There’s also a door in the greenroom that often opens “by itself,” but this is easily attributable to the air currents that do funny things in this window-less building. In fact, some of the stories I gathered can be pretty easily blamed on the AC kicking on or off, on wacky wiring, or on good ol’ gravity. I’m not sure, however, that the same can be said about the disturbing number of volunteers who, just like Lisa, have heard their names spoken when no one was there to speak it.
And this happens all over the building. Charissa heard her name uttered as she was building a set in the arena. I heard mine up in the booth. Working on Nunsense in 2017, Maddy Mae Billings was in a long hallway backstage when she heard her name whispered. She explains that it sounded “like it was someone right behind me. I turn around, and all the way down the other end of the hallway by the sinks, there was a tall,… male figure. It was an all-female cast with one male crew member, who was up in the booth at the time, so it definitely wasn’t him.” During Little Women in 2022, Olivia Shetter was trying to take a quick nap in this hallway. She says, “I heard my name 3 times as if someone was trying to get my attention, and no one was there. I didn’t hear any footsteps. I sat up to see if anyone was there and everyone was either on stage, up in the booth, or in the dressing rooms.” The same year, working on Guys and Dolls, Andrea Maciula Peters was alone in the costume shop—and alone in the building—when she heard a male voice say “hey.” It wasn’t her name exactly, but it was accompanied by a draft of cold air. Frequently, those claiming to have heard their name spoken from a disembodied source had no knowledge that this is a recurring experience at T&G. It’s weird.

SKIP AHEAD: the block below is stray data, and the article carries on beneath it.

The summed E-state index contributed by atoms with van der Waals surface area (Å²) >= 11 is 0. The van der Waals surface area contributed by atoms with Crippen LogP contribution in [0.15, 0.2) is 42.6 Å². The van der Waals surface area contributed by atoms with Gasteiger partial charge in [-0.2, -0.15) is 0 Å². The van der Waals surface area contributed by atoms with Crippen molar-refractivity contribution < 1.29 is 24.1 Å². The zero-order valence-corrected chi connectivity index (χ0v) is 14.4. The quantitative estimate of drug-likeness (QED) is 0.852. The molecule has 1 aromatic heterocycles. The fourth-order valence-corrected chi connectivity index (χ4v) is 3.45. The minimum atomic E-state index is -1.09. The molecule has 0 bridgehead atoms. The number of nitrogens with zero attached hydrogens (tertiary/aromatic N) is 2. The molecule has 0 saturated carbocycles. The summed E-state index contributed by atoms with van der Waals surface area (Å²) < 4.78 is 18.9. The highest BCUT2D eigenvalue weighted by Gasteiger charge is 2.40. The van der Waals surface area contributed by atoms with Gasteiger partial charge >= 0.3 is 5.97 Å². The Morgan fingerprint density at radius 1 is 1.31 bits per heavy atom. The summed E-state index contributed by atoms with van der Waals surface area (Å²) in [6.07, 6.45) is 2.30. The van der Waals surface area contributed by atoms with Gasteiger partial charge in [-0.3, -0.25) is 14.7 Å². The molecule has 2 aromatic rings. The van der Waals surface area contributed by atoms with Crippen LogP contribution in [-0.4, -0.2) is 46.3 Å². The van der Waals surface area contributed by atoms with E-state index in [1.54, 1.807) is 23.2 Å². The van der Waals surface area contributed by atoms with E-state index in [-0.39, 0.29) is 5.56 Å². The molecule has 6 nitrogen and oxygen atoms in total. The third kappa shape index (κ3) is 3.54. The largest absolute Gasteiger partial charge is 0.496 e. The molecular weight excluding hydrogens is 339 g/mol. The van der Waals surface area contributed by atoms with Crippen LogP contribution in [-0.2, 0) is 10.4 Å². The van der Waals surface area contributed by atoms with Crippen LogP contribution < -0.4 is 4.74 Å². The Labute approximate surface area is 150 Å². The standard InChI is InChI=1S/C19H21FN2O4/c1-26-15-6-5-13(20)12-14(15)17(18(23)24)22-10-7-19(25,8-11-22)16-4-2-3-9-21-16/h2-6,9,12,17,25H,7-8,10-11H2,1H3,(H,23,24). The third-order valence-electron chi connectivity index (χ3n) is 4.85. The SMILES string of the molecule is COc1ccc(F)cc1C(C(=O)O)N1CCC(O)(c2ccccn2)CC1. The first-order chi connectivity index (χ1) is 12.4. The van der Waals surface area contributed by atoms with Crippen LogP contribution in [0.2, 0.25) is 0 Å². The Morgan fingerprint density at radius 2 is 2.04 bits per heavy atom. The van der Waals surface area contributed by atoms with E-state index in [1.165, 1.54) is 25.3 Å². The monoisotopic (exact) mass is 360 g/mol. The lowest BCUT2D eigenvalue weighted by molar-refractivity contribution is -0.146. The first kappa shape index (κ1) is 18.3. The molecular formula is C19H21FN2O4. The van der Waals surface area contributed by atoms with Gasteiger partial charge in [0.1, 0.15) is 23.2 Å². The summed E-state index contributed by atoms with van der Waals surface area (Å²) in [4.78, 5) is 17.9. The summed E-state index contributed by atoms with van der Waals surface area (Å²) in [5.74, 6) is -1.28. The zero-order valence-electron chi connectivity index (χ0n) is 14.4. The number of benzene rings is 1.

Speaking of weird, let’s cautiously creep back to that hallway. It’s packed with mementos from decades of shows, and maybe these memories start to explain what happens along it. Susan Weber and Linda Frost Thrasher have walked down it and heard footsteps behind them, only to turn around to find no one there. Vance Black was installing speakers in the rooms off the hallway so that cast and crew can hear what’s happening onstage. He says he had only connected one of the two wires to a speaker when “I heard a man and woman speaking lines really fast and high pitched. It stopped as suddenly as it started.” Late one night, in 2011, Kimberly Kay was working on a set piece for Incorruptible. “I heard someone running their hand along the corrugated metal wall while walking up and down the hallway,” she reports. She sensed that the entity was female and attempted to communicate with her. “I’d get responses through knocks and bangs on the wooden flats in the shop. When one moved I decided it was time to go home for bed.” There’s a reason I’ve come to call it: The Haunted Hallway.
There isn’t space enough here for me to share all of the spine-tingling stories I’ve heard over the years at Town & Gown. Maybe next Halloween will be a good time for an update. In the meantime, here’s hoping that the current rehearsals for White Christmas will be interrupted by at least one yuletide ghost, be it from the past, present, or future. (Or is that a different story entirely?) White Christmas will be performed from December 6th through the 17th. Mark your calendar and join us! All of us.